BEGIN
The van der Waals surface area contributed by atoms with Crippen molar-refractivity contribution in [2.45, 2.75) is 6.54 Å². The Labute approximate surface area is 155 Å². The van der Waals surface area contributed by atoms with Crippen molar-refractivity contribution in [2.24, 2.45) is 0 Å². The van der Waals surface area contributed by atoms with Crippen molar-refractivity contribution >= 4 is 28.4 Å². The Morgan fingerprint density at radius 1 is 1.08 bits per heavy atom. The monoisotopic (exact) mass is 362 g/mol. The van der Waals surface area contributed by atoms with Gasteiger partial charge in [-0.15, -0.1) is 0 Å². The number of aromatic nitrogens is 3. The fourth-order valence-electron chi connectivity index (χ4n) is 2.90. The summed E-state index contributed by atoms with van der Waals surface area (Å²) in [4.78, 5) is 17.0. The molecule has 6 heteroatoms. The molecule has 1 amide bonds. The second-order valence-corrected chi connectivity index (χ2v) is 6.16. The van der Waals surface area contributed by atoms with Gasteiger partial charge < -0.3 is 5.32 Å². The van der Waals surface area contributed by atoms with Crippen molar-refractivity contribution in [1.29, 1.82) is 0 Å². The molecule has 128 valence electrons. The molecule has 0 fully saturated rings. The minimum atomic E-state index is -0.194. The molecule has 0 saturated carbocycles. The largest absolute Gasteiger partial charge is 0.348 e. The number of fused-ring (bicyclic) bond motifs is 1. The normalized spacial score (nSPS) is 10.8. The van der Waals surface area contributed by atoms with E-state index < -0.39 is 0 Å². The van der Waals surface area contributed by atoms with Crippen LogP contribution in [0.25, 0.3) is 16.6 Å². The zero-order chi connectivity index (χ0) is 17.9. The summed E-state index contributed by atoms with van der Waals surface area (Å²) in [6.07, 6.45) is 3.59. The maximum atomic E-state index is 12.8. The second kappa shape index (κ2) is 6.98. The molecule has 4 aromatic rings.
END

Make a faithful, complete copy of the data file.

The van der Waals surface area contributed by atoms with Crippen molar-refractivity contribution in [2.45, 2.75) is 6.54 Å². The Labute approximate surface area is 155 Å². The van der Waals surface area contributed by atoms with Crippen molar-refractivity contribution in [2.24, 2.45) is 0 Å². The van der Waals surface area contributed by atoms with Crippen molar-refractivity contribution >= 4 is 28.4 Å². The Morgan fingerprint density at radius 1 is 1.08 bits per heavy atom. The monoisotopic (exact) mass is 362 g/mol. The van der Waals surface area contributed by atoms with Gasteiger partial charge in [-0.15, -0.1) is 0 Å². The number of aromatic nitrogens is 3. The fourth-order valence-electron chi connectivity index (χ4n) is 2.90. The summed E-state index contributed by atoms with van der Waals surface area (Å²) in [4.78, 5) is 17.0. The molecule has 6 heteroatoms. The molecule has 1 amide bonds. The second-order valence-corrected chi connectivity index (χ2v) is 6.16. The van der Waals surface area contributed by atoms with Gasteiger partial charge < -0.3 is 5.32 Å². The van der Waals surface area contributed by atoms with Crippen molar-refractivity contribution in [1.29, 1.82) is 0 Å². The molecule has 128 valence electrons. The molecule has 0 fully saturated rings. The minimum atomic E-state index is -0.194. The molecule has 0 saturated carbocycles. The largest absolute Gasteiger partial charge is 0.348 e. The number of fused-ring (bicyclic) bond motifs is 1. The normalized spacial score (nSPS) is 10.8. The van der Waals surface area contributed by atoms with E-state index < -0.39 is 0 Å². The van der Waals surface area contributed by atoms with Crippen LogP contribution in [0.25, 0.3) is 16.6 Å². The zero-order chi connectivity index (χ0) is 17.9. The summed E-state index contributed by atoms with van der Waals surface area (Å²) in [6.07, 6.45) is 3.59. The maximum atomic E-state index is 12.8. The second kappa shape index (κ2) is 6.98. The molecule has 4 aromatic rings.